Water, Water Everywhere! March 31, 2010Posted by littlebangtheory in Love and Death.
Tags: deerfield river, flooding, rain
Heavy rains on top of Spring frost-out means high water levels in our local rivers. The Deerfield has breached its banks:
…and riverside properties are at peril:
Both of these shots were taken in the center of my town, Charlemont.
Of course, “everywhere” by definition includes the cellar here at the Rolling J Farm:
That’s about two feet of water, enough to submerge and disable our water pump, electric water heater and oil burner/furnace. I was obliged to take the day off from work to work on getting a pump going and trying to dry things out.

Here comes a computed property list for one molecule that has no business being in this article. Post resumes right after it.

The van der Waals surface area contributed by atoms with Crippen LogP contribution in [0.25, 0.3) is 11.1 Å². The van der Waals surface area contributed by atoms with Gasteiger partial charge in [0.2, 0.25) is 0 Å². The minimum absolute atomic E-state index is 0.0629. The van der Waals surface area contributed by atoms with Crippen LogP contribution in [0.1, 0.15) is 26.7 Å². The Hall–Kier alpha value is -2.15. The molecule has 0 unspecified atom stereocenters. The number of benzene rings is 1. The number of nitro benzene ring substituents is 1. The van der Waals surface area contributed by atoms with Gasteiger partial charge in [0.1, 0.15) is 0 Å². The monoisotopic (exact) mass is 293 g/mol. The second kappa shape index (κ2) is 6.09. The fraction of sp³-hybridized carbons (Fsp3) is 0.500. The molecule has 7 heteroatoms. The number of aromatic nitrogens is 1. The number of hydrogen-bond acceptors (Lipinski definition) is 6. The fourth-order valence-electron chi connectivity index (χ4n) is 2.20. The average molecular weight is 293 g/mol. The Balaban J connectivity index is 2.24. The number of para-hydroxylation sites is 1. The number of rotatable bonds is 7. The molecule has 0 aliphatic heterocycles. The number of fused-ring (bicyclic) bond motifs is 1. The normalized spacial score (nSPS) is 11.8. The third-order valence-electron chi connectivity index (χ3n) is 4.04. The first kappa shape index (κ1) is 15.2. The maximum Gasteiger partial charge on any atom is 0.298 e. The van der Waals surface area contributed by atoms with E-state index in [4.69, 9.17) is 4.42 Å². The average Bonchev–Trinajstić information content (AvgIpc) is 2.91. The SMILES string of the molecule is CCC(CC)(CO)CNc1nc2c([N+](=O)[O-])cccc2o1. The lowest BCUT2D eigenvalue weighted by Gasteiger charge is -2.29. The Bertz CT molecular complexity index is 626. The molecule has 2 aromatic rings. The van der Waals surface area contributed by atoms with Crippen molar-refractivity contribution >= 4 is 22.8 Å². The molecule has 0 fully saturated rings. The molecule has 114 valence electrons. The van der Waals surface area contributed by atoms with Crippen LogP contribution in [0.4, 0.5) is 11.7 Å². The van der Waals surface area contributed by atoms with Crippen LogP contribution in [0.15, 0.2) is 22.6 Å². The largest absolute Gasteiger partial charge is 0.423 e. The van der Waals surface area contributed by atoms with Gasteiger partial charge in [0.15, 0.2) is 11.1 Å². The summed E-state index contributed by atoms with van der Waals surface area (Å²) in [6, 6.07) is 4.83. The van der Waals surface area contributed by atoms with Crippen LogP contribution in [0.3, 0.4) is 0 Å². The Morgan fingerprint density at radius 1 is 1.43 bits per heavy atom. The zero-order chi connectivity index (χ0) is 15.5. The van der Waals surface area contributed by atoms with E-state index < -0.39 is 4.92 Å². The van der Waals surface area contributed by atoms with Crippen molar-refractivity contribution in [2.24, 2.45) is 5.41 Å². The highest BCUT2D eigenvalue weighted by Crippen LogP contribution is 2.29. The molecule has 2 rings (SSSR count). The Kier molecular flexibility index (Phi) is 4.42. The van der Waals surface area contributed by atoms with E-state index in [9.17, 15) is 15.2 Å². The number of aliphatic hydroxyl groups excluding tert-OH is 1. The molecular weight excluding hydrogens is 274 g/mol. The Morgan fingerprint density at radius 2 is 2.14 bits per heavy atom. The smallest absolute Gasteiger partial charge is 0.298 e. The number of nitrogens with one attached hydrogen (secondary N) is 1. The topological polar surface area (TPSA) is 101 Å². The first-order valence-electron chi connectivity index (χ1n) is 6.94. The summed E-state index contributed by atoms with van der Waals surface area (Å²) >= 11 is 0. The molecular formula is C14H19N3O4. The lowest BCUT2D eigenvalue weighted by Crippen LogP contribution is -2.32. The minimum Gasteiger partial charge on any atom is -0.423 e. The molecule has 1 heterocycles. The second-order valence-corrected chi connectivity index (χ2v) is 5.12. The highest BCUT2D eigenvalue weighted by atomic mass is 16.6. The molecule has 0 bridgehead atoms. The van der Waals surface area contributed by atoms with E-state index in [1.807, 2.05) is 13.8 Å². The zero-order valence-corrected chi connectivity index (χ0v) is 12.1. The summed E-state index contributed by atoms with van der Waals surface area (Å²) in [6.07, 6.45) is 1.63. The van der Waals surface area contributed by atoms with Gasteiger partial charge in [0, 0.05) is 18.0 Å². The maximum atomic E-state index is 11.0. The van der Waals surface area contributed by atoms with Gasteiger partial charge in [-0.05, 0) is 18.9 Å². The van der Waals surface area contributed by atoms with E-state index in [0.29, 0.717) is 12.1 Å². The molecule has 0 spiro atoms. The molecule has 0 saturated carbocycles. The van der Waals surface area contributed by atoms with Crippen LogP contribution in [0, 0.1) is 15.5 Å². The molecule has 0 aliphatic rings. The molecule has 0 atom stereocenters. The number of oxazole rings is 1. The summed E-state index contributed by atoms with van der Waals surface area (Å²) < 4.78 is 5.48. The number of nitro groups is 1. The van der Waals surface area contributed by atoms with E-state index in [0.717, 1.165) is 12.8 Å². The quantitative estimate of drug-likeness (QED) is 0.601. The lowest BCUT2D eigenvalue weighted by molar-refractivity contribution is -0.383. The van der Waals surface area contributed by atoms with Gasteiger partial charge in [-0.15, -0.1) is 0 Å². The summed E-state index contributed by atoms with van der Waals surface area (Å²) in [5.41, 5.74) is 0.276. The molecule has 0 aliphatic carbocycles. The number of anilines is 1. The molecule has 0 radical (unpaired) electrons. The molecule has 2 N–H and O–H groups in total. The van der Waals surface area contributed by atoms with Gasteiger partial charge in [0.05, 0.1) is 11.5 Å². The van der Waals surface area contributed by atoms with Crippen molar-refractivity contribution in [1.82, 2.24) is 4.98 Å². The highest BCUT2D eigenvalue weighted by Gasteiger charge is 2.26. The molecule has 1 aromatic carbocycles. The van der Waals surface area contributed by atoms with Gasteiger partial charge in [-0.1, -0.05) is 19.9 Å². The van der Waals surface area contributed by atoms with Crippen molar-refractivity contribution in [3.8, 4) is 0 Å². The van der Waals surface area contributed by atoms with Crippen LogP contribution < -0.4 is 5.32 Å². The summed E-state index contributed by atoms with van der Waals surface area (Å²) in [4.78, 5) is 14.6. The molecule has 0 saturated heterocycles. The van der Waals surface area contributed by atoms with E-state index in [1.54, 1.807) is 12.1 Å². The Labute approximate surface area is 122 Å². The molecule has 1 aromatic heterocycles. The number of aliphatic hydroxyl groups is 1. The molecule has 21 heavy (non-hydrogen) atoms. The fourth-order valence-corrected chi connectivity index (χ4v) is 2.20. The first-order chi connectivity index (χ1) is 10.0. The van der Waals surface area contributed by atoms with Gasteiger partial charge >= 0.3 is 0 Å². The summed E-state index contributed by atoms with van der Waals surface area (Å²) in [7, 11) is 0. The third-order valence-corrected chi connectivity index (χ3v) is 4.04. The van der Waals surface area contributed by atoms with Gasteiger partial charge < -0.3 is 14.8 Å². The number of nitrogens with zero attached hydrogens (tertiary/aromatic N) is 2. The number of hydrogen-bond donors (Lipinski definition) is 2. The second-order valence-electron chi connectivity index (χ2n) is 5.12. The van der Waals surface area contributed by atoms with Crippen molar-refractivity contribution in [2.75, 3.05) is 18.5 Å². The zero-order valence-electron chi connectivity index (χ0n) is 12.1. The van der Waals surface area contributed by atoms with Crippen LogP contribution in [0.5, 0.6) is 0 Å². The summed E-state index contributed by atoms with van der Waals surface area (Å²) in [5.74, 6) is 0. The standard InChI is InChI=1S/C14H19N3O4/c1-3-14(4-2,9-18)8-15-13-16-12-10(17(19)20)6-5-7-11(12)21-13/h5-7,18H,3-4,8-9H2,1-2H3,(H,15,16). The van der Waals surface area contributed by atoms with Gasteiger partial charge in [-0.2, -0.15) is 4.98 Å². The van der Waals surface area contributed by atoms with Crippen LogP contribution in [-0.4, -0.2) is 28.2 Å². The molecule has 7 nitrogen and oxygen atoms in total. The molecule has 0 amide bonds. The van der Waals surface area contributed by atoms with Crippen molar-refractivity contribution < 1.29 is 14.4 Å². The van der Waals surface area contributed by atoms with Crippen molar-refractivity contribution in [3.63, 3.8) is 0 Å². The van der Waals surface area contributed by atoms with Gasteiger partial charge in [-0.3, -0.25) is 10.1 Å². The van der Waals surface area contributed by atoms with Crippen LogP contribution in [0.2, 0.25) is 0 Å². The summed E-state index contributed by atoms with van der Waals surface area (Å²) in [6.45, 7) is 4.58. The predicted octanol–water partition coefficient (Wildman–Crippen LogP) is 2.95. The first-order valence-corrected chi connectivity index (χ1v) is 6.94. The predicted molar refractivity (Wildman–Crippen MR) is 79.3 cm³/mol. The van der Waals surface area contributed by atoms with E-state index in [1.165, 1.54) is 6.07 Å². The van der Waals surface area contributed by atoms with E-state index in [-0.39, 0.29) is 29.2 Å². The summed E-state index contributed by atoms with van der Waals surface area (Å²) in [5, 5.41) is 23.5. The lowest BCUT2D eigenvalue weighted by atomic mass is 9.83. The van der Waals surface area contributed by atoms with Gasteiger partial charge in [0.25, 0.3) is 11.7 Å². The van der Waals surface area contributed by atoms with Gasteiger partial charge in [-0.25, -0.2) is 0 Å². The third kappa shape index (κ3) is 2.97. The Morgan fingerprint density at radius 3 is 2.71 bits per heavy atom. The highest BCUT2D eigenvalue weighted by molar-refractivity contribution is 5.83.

**Update – We have running water and the water heater has been resurrected, though our heating system is down for the count. More to follow as our efforts continue.
Ruby Tuesday – Back At The Falls. March 29, 2010Posted by littlebangtheory in Art and Nature, Ruby Tuesday!.
Tags: dam, glass blower, library, Ruby Tuesday!, Salmon Falls, Shelburne, Spring
It’s officially Spring, and the Deerfield River is cresting the dam at Salmon Falls, down in the center of the village of Shelburne Falls, MA. It’s a mesmerizing sight, sonically overwhelming and totally humbling to a mere mortal:
The glassblower’s shop provides just enough rubiliciousness to allow me to sneak this one into this meme.
Farther up the hill, the Shelburne Free Public Library radiates yet more Ruby into the cosmos:
The Falls may have been taking liberties with “the ruby thing,” but this one hits that nail more squarely on the head.
For more Random Rubiage visit Mary over at Work of the Poet!